being tracked).AtomicHistogram
, ConcurrentHistogram
and SynchronizedHistogram
Internally, data in HdrHistogram variants is maintained using a concept somewhat similar to that of floating
point number representation: Using a an exponent a (nonnormalized) mantissa to
support a wide dynamic range at a high but varying (by exponent value) resolution.
AbstractHistogram uses exponentially increasing bucket value ranges (the parallel of
the exponent portion of a floating point number) with each bucket containing
a fixed number (per bucket) set of linear subbuckets (the parallel of a nonnormalized mantissa portion
of a floating point number).
Both dynamic range and resolution are configurable, with highestTrackableValue
controlling dynamic range, and numberOfSignificantValueDigits
controlling
resolution.
Histogram
class and it's IntCountsHistogram
and ShortCountsHistogram
variants are NOT internally synchronized, and do NOT use atomic variables. Callers wishing to make potentially
concurrent, multithreaded updates or queries against Histogram objects should either take care to externally
synchronize and/or order their access, or use the SynchronizedHistogram
,
AtomicHistogram
, or ConcurrentHistogram
variants.
It's worth mentioning that since Histogram objects are additive, it is common practice to use perthread,
nonsynchronized histograms for the recording fast path, and "flipping" the actively recordedto histogram
(usually with some nonlocking variants on the fast path) and having a summary/reporting thread perform
histogram aggregation math across time and/or threads. When such continuous nonblocking recording operation
(concurrent or not) is desired even when sampling, analyzing, or reporting operations are needed, consider using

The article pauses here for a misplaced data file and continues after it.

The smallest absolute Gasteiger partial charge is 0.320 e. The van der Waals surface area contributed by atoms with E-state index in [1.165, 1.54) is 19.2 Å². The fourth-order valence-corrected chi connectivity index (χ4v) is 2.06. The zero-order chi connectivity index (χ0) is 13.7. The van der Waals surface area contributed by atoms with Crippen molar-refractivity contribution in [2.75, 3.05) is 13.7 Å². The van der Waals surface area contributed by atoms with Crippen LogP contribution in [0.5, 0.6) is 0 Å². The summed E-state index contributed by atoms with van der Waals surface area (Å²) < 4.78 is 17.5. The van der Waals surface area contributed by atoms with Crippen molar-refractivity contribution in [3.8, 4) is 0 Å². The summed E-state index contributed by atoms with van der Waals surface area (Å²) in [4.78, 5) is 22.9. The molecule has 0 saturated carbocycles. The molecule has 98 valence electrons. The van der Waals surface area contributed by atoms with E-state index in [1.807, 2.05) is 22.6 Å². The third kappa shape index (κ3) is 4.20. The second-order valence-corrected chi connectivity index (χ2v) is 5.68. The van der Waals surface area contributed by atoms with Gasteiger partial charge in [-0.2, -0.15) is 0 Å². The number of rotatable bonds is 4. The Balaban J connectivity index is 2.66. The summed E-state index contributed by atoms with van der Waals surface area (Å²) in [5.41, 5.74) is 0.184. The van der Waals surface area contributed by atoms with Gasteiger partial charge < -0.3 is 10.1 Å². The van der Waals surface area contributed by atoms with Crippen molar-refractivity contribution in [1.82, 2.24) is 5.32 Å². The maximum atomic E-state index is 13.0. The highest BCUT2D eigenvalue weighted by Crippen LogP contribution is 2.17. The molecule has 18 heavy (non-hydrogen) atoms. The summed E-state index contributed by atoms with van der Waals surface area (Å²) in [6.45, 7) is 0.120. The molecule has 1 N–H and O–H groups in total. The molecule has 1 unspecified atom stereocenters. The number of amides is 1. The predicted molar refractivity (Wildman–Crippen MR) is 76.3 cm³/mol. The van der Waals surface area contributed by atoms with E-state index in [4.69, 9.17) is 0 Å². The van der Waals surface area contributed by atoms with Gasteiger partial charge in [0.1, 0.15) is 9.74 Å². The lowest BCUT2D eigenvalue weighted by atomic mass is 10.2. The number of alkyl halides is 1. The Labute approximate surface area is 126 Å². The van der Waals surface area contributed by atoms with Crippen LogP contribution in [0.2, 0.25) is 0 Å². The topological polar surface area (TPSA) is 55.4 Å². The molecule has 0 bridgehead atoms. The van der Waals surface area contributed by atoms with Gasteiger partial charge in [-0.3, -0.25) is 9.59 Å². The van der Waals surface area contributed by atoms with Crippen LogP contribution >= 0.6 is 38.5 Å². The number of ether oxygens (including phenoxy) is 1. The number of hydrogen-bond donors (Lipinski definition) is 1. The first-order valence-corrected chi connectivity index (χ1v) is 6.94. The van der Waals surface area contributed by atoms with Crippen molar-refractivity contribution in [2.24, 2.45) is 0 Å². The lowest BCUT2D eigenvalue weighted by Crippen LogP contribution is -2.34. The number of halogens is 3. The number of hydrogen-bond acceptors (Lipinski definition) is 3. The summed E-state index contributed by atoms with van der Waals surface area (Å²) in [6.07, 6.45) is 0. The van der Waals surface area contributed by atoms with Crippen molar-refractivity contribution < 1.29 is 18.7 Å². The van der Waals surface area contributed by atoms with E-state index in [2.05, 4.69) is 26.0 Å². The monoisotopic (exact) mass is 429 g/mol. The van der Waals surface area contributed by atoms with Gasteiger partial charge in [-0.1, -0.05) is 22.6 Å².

the Recorder
and
SingleWriterRecorder
recorder variants that were specifically designed
for that purpose.
HistogramIterationValue
data points along the histogram's iterated data set, and are available via the following methods:
percentiles
:
An Iterable
<HistogramIterationValue
> through the
histogram using a PercentileIterator
linearBucketValues
:
An Iterable
<HistogramIterationValue
> through
the histogram using a LinearIterator
logarithmicBucketValues
:
An Iterable
<HistogramIterationValue
>
through the histogram using a LogarithmicIterator
recordedValues
:
An Iterable
<HistogramIterationValue
> through
the histogram using a RecordedValuesIterator
allValues
:
An Iterable
<HistogramIterationValue
> through
the histogram using a AllValuesIterator
Iteration is typically done with a foreach loop statement. E.g.:
for (HistogramIterationValue v : histogram.percentiles(percentileTicksPerHalfDistance)) {
...
}
or
for (HistogramIterationValue v : histogram.linearBucketValues(valueUnitsPerBucket)) {
...
}
The iterators associated with each iteration method are resettable, such that a caller that would like to avoid
allocating a new iterator object for each iteration loop can reuse an iterator to repeatedly iterate through the
histogram. This iterator reuse usually takes the form of a traditional for loop using the Iterator's
hasNext()
and next()
methods:
to avoid allocating a new iterator object for each iteration loop:
PercentileIterator iter = histogram.percentiles().iterator(percentileTicksPerHalfDistance);